Credit: NASA/Smithsonian Institution/Lockheed Corporation
NASA has returned the science instruments on the Hubble Space Telescope to operational status, and the collection of science data will now resume. This will be the first science data collected since the payload computer experienced a problem on June 13, which placed the instruments in a safe configuration and suspended science operations.
“Hubble is an icon, giving us incredible insight into the cosmos over the past three decades,” said NASA Administrator Bill Nelson. “I’m proud of the Hubble team, from current members to Hubble alumni who stepped in to lend their support and expertise. Thanks to their dedication and thoughtful work, Hubble will continue to build on its 31-year legacy, broadening our horizons with its view of the universe.”
The first observation is scheduled for Saturday afternoon after some instrument calibrations are completed. Most observations missed while science operations were suspended will be rescheduled for a later date.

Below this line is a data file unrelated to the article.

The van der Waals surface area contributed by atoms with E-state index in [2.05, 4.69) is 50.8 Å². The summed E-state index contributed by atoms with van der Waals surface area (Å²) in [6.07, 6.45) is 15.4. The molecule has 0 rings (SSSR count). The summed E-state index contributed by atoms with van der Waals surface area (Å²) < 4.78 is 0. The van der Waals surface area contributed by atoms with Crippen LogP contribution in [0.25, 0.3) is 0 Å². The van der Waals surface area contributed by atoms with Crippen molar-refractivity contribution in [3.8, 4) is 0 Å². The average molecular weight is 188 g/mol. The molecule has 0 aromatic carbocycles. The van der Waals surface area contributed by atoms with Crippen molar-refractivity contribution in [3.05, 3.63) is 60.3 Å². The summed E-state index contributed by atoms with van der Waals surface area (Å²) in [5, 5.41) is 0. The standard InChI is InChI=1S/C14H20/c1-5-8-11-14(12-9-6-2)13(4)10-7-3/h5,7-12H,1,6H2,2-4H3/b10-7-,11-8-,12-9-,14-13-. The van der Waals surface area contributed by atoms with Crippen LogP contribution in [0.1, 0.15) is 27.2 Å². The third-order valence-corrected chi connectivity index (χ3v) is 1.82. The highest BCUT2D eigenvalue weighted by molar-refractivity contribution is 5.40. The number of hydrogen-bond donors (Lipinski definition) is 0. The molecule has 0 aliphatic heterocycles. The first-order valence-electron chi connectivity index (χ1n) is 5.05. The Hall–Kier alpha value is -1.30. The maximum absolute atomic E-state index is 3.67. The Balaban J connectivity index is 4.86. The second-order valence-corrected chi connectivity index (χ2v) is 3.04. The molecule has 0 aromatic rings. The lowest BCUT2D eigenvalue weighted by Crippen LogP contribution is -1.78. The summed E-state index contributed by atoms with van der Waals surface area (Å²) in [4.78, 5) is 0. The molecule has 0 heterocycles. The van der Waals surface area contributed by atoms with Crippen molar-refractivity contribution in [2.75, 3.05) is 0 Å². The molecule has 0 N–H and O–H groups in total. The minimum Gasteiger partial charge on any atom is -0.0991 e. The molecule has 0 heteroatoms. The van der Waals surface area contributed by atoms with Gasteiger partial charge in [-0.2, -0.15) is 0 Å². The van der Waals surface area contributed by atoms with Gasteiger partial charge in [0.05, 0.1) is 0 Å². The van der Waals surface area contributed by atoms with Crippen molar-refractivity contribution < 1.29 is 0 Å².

The Hubble team has been investigating the cause of the payload computer problem since it first occurred. On July 15, the team switched the spacecraft to backup hardware.
NASA anticipates that Hubble will last for many more years and will continue making groundbreaking observations, working in tandem with other space observatories including the James Webb Space Telescope to further our knowledge of the cosmos.
Launched in 1990, Hubble has been observing the universe for over 31 years. It has taken over 1.5 million observations of the universe, and over 18,000 scientific papers have been published with its data. It has contributed to some of the most significant discoveries of our cosmos, including the accelerating expansion of the universe, the evolution of galaxies over time, and the first atmospheric studies of planets beyond our solar system. Read more about some of Hubble’s greatest scientific discoveries.